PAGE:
3. The use of PSP in combination with chemotherapy.   The experience with PSK in experimental chemotherapy has shown that PSK was able to enhance the effects of the chemotherapeutic agents.   Naturally, PSP would have probably an even better effect theroetically, but clinical trials are needed to see if the toxic effects of the classical anti-cancer drugs can be decreased while enhancing their therapeutic effectiveness on the cancer cells in human beings.

  4. The use of PSP as a therapy adjvant to other methods of cancer treatment.   As is well known, radiation and chemotherapy both affect the leucocytes markedly, as well as the general condition of the patients.   Quite often, radiotherapy or chemotherapy has had to be interrupted or discontinued due to such reactions.

    Very encouragingly, PSP has been shown to be of notable value in this respect.   The experience of the Changzhou Municipal Hospital of Chinese Medicine has shown that PSP is effective in maintaining or even raising the WBC in 6 cases of advanced cancer treated by chemotherapy.   The WBC had dropped to below 4000.   PSP was able to raise them all to above 4000, in one case even to above 7000.   In all the cases, the general condition was improved when PSP was given.

    In our own cases, the value of PSP as an ajuvant treatment is quite evident, as Table 1 shows.

    Table 1   Adjuvant effects of PSP
    Symptoms No. of cases Positive Effects %
    Relief of pain 44 37 84
    Improvement of appetite 39 35 89
    Less radiation reaction 5 4 80

    However, it should be noted that relief of pain was most effective in cases with moderate pain.   Acute severe pain still required stronger analgesics.   Like other analgesics, the pain-relieving effect of PSP seemed to decrease with prolonged use.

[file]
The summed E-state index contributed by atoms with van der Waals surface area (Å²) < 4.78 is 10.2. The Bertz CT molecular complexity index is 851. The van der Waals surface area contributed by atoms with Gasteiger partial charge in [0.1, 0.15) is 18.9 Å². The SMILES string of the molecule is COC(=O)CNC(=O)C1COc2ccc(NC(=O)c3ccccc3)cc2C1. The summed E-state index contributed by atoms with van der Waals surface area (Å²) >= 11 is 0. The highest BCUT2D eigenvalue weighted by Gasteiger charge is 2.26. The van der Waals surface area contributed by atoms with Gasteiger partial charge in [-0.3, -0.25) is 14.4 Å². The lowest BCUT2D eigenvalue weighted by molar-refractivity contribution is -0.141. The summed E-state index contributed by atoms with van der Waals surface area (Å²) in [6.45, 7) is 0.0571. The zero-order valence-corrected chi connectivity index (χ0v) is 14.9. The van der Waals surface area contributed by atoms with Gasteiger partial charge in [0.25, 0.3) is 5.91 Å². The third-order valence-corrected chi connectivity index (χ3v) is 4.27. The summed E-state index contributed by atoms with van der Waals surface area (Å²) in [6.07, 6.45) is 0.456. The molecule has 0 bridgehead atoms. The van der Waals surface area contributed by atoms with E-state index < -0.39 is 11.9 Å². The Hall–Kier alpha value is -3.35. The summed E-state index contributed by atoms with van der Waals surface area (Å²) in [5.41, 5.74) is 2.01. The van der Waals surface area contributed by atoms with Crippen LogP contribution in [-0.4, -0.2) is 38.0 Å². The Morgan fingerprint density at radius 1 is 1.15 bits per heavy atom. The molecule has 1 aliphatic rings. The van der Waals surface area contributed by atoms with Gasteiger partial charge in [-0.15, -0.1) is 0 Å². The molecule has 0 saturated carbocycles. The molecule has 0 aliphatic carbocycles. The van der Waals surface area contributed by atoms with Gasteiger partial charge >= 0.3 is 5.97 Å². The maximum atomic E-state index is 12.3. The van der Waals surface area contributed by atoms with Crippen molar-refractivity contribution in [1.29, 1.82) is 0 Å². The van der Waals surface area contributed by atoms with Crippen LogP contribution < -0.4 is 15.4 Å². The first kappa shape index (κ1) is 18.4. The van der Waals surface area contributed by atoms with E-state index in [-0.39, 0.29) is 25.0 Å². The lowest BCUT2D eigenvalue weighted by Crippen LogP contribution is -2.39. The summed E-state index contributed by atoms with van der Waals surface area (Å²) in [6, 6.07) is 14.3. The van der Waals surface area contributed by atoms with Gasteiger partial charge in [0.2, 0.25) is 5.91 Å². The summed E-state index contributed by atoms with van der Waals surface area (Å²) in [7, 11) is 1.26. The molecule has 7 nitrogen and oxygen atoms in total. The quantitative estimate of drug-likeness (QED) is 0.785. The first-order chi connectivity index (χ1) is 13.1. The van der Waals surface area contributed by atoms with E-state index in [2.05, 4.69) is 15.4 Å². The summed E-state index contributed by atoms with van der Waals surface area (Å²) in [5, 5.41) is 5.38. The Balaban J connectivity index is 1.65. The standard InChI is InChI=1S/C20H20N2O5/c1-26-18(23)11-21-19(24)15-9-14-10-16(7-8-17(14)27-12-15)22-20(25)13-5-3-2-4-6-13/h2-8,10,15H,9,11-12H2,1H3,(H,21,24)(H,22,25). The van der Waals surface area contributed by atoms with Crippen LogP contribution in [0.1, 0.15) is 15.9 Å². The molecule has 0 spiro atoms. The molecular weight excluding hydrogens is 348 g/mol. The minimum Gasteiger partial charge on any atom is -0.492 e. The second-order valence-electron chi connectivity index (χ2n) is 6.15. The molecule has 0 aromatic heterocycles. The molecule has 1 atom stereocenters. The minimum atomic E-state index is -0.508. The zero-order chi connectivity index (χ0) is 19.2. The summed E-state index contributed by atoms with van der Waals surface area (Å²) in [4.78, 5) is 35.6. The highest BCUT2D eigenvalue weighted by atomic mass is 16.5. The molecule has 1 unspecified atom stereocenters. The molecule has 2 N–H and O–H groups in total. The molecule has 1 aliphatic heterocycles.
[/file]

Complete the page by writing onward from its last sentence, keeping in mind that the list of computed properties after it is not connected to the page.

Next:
5. The use of PSP as an immuno-potentiating agent.   In oncology, it is well known that with our present methods of treatment, whether it be surgery, radiotherapy or chemotherapy, one can never be sure that the "last cancer cell" has been eradicated.   Ultra-radical surgery may still leave behind some cancer cells outside the surgical field, radical radiotherapy is limited in dosage due to damage to normal tissues, and really effective high dose chemotherapy is not possible due to general toxicity.   Finally, there is always the shadow of distant occult metastasis existing already at the start of any treatment.   Work in cancer immunology has shown that the human body can cope with a tumor containing 105 cancer cells when the immunological defenses are in an active state.   This state is impaired in patients suffering from cancer, although it is debatable as to whether such impairment is an etiological factor or a result of the malignant disease.   However, it is certain that the immuno-status is further impaired by surgery, radiotherapy or chemotherapy.

    PSP has been shown to have immuno-potentiating properties.   A preliminary investigation of immunological status in 10 of our patients treated by radiotherapy showed that the 5 patients receiving PSP had marked improvement in the post-radiation period as compared to the 5 controls.

    In conclusion, in the pilot studies for PSP done on the clinical level, results have been very encouraging from all the various aspects including clinical effects against tumors, potentiation of effects in radiotherapy, chemotherapy and immunotherapy, as well as adjuvant symptomatic treatment.   It is suggested that further Phase III trials be carried out under strict protocol, so that recognition and establishment of PSP as a new anti-cancer weapon will be achieved among oncologists all over the world.

    Table 2   Immuno-regulatory action of PSP
    Per cent lymphocyte mitosis
    Treament Before RT At end of RT 1 month after RT
    Radiation alone 19 12 11.9
    Radiation + PSP 18 16 20.0